#17
Aravindan Kalyanasundaram, Kendall R Blanchard, Ronald J Kendall
Aulonocephalus pennula is a nematode living in the caeca of the wild Northern bobwhite quail (Colinus virginianus) present throughout the Rolling Plains Ecoregion of Texas. The cytochrome oxidase 1 (COX 1) gene of the mitochondrial genome was used to screen A. pennula in wild quail. Through BLAST analysis, similarity of A. pennula to other nematode parasites was compared at the nucleotide level. Phylogenetic analysis of A. pennula COX1 indicated relationships to Subuluridae, Ascarididae, and Anisakidae. This study on molecular characterization of A...
December 2017: International Journal for Parasitology. Parasites and Wildlife
https://www.readbyqxmd.com/read/28765810/the-diversity-and-impact-of-hookworm-infections-in-wildlife
#18
REVIEW
Mauricio Seguel, Nicole Gottdenker
Hookworms are blood-feeding nematodes that parasitize the alimentary system of mammals. Despite their high pathogenic potential, little is known about their diversity and impact in wildlife populations. We conducted a systematic review of the literature on hookworm infections of wildlife and analyzed 218 studies qualitative and quantitatively. At least 68 hookworm species have been described in 9 orders, 24 families, and 111 species of wild mammals. Black bears, red foxes, and bobcats harbored the highest diversity of hookworm species and Ancylostoma pluridentatum, A...
December 2017: International Journal for Parasitology. Parasites and Wildlife
https://www.readbyqxmd.com/read/28761812/spatio-temporal-variation-in-prevalence-and-intensity-of-trematodes-responsible-for-waterfowl-die-offs-in-faucet-snail-infested-waterbodies-of-minnesota-usa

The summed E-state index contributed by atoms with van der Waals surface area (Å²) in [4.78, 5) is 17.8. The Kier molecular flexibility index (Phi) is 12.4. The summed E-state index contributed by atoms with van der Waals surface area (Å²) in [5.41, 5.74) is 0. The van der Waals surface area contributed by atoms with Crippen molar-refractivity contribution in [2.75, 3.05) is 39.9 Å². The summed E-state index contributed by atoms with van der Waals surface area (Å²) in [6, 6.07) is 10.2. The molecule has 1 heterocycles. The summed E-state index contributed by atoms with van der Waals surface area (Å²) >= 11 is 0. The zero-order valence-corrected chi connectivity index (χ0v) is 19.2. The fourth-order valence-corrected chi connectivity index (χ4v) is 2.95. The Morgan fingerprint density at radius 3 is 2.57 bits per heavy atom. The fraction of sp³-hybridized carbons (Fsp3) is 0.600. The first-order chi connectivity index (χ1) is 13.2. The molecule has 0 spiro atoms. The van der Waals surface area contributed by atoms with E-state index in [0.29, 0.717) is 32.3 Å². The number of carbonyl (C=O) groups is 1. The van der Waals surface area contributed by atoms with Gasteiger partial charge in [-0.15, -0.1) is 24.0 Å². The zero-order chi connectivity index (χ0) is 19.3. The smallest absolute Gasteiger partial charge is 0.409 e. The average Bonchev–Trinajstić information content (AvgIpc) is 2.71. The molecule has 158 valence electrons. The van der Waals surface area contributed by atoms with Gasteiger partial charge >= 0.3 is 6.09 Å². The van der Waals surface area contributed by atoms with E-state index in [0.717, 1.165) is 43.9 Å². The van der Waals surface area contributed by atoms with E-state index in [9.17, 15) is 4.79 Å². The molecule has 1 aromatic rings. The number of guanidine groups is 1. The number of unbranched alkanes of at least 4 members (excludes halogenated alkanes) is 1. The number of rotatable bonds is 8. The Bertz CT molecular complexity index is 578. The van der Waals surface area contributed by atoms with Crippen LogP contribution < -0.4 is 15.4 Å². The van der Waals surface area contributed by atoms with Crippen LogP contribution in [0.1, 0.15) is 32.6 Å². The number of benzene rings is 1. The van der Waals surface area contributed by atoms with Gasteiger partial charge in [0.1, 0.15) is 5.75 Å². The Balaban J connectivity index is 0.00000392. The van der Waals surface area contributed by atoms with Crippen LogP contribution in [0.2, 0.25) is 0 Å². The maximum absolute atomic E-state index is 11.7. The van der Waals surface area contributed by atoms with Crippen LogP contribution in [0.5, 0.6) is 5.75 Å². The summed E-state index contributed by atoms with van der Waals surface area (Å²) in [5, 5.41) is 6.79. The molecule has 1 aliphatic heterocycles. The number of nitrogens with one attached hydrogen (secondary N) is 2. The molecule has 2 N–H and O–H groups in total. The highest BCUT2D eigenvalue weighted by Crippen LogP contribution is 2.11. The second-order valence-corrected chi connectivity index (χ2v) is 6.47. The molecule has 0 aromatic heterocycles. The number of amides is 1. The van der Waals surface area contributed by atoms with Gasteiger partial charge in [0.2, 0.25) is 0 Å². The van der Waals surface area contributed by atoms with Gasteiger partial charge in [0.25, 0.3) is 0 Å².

#19
Charlotte L Roy, Véronique St-Louis
Several non-native trematodes hosted by the invasive Eurasian faucet snail, Bithynia tentaculata, have been causing die-offs of waterfowl in the Midwestern United States and Canada for several decades. Because of the potential implications of these die-offs on waterfowl in non-native settings, it is necessary to better understand the trematodes that cause the die-offs. Here, we studied the spatio-temporal dynamics of two trematodes, Cyathocotyle bushiensis and Sphaeridiotrema spp., known to infect waterfowl in northern Minnesota, USA, via their intermediate host, the faucet snail (Bithynia tentaculata)...
December 2017: International Journal for Parasitology. Parasites and Wildlife
https://www.readbyqxmd.com/read/28736699/from-galapagos-doves-to-passerines-spillover-of-haemoproteus-multipigmentatus
#20
Maricruz Jaramillo, Sage Rohrer, Patricia G Parker
Haemoproteus (Haemoproteus) multipigmentatus, a haemosporidian parasite thought to be specific to columbiform birds, was detected in passeriform birds on Santiago Island in the Galapagos archipelago. We surveyed birds along an altitudinal gradient on the islands of Santa Cruz, Isabela and Santiago between June 2013 and July 2015. Molecular screening of 2254 individuals from 25 species of endemic and introduced birds revealed clusters of passerine birds positive for H. multipigmentatus on Santiago Island that coincide with captures of Galapagos doves at sampled sites...
December 2017: International Journal for Parasitology. Parasites and Wildlife